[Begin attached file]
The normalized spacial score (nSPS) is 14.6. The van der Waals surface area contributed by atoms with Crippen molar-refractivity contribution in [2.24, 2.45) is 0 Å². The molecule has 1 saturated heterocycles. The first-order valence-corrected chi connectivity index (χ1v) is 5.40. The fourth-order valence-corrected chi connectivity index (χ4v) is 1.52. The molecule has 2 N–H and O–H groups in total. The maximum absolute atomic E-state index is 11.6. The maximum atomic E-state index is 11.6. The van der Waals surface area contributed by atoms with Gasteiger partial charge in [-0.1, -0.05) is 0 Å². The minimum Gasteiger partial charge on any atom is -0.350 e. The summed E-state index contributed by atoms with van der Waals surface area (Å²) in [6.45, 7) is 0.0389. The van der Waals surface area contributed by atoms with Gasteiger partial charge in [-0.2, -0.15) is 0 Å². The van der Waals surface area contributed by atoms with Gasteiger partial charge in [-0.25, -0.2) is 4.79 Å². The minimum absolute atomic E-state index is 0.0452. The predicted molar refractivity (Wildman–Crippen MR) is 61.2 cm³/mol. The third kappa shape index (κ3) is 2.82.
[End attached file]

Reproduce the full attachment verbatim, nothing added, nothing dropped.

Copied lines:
The normalized spacial score (nSPS) is 14.6. The van der Waals surface area contributed by atoms with Crippen molar-refractivity contribution in [2.24, 2.45) is 0 Å². The molecule has 1 saturated heterocycles. The first-order valence-corrected chi connectivity index (χ1v) is 5.40. The fourth-order valence-corrected chi connectivity index (χ4v) is 1.52. The molecule has 2 N–H and O–H groups in total. The maximum absolute atomic E-state index is 11.6. The maximum atomic E-state index is 11.6. The van der Waals surface area contributed by atoms with Gasteiger partial charge in [-0.1, -0.05) is 0 Å². The minimum Gasteiger partial charge on any atom is -0.350 e. The summed E-state index contributed by atoms with van der Waals surface area (Å²) in [6.45, 7) is 0.0389. The van der Waals surface area contributed by atoms with Gasteiger partial charge in [-0.2, -0.15) is 0 Å². The van der Waals surface area contributed by atoms with Gasteiger partial charge in [-0.25, -0.2) is 4.79 Å². The minimum absolute atomic E-state index is 0.0452. The predicted molar refractivity (Wildman–Crippen MR) is 61.2 cm³/mol. The third kappa shape index (κ3) is 2.82.